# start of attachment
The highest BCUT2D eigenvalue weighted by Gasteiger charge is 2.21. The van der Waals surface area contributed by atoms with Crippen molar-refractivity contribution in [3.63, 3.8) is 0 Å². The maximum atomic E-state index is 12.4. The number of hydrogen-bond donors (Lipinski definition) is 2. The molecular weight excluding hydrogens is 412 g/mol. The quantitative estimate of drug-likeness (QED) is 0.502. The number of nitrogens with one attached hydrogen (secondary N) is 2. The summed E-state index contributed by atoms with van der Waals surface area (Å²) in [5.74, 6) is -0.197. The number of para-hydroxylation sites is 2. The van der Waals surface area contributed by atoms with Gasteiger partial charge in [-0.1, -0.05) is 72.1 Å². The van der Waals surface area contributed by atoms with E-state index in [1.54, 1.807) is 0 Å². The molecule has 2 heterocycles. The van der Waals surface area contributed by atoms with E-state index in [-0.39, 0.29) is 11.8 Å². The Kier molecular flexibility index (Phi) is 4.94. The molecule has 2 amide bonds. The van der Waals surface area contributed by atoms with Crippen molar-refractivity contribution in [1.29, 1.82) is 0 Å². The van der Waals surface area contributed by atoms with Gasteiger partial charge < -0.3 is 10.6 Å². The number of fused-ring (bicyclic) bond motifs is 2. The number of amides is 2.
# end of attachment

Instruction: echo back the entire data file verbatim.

The highest BCUT2D eigenvalue weighted by Gasteiger charge is 2.21. The van der Waals surface area contributed by atoms with Crippen molar-refractivity contribution in [3.63, 3.8) is 0 Å². The maximum atomic E-state index is 12.4. The number of hydrogen-bond donors (Lipinski definition) is 2. The molecular weight excluding hydrogens is 412 g/mol. The quantitative estimate of drug-likeness (QED) is 0.502. The number of nitrogens with one attached hydrogen (secondary N) is 2. The summed E-state index contributed by atoms with van der Waals surface area (Å²) in [5.74, 6) is -0.197. The number of para-hydroxylation sites is 2. The van der Waals surface area contributed by atoms with Gasteiger partial charge in [-0.1, -0.05) is 72.1 Å². The van der Waals surface area contributed by atoms with E-state index in [1.54, 1.807) is 0 Å². The molecule has 2 heterocycles. The van der Waals surface area contributed by atoms with E-state index in [-0.39, 0.29) is 11.8 Å². The Kier molecular flexibility index (Phi) is 4.94. The molecule has 2 amide bonds. The van der Waals surface area contributed by atoms with Crippen molar-refractivity contribution in [1.29, 1.82) is 0 Å². The van der Waals surface area contributed by atoms with Gasteiger partial charge < -0.3 is 10.6 Å². The number of fused-ring (bicyclic) bond motifs is 2. The number of amides is 2.